Quitting smoking: The importance of non-smoker identity in predicting smoking behaviour and responses to a smoking ban

Eline Meijer*, Winifred A. Gebhardt, Arie Dijkstra, Marc C. Willemsen, Colette Van Laar

*Corresponding author for this work

Research output: Contribution to journalArticleAcademicpeer-review

33 Citations (Web of Science)


Objective: We examined how smoker' and non-smoker' self- and group-identities and socio-economic status (SES) may predict smoking behaviour and responses to antismoking measures (i.e. the Dutch smoking ban in hospitality venues). We validated a measure of responses to the smoking ban.Design: Longitudinal online survey study with one-year follow-up (N=623 at T1 in 2011; N=188 at T2 in 2012) among daily smokers.Main outcome measures: Intention to quit, quit attempts and rejecting', victimizing', socially conscious smoking' and active quitting' responses to the smoking ban.Results: Non-smoker identities are more important than smoker identities in predicting intention to quit, quit attempts and responses to the smoking ban, even when controlling for other important predictors such as nicotine dependence. Smokers with stronger non-smoker identities had stronger intentions to quit, were more likely to attempt to quit between measurements, and showed less negative and more positive responses to the smoking ban. The association between non-smoker self-identity and intention to quit was stronger among smokers with lower than higher SES.Conclusion: Antismoking measures might be more effective if they would focus also on the identity of smokers, and help smokers to increase identification with non-smoking and non-smokers.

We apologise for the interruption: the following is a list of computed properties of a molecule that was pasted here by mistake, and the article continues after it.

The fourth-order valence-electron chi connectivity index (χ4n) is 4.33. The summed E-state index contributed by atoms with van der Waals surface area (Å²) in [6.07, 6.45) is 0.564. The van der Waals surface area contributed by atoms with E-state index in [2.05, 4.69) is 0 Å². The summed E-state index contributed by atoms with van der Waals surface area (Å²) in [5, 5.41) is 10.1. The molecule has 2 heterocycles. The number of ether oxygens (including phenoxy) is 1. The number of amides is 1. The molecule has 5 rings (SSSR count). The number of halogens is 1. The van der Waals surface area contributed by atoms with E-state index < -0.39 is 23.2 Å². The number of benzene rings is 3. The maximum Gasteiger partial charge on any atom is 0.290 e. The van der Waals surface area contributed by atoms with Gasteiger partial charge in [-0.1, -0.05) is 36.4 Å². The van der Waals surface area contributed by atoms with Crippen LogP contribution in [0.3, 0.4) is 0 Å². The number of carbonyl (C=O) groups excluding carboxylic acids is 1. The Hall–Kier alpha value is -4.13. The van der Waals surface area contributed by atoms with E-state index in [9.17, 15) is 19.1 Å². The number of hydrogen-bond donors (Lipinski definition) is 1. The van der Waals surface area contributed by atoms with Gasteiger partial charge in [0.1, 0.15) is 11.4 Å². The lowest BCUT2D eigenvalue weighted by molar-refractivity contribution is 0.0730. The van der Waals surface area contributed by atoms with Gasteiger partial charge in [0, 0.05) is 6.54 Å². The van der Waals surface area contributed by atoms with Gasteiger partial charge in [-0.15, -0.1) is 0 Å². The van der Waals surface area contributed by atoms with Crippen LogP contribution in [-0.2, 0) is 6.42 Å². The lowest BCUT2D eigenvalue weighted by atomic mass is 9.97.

Original languageEnglish
Pages (from-to)1387-1409
JournalPsychology & Health
Issue number12
Publication statusPublished - 2 Dec 2015


  • identity
  • socio-economic status
  • educational level
  • smoking cessation
  • responses
  • antismoking measures
  • smoking ban

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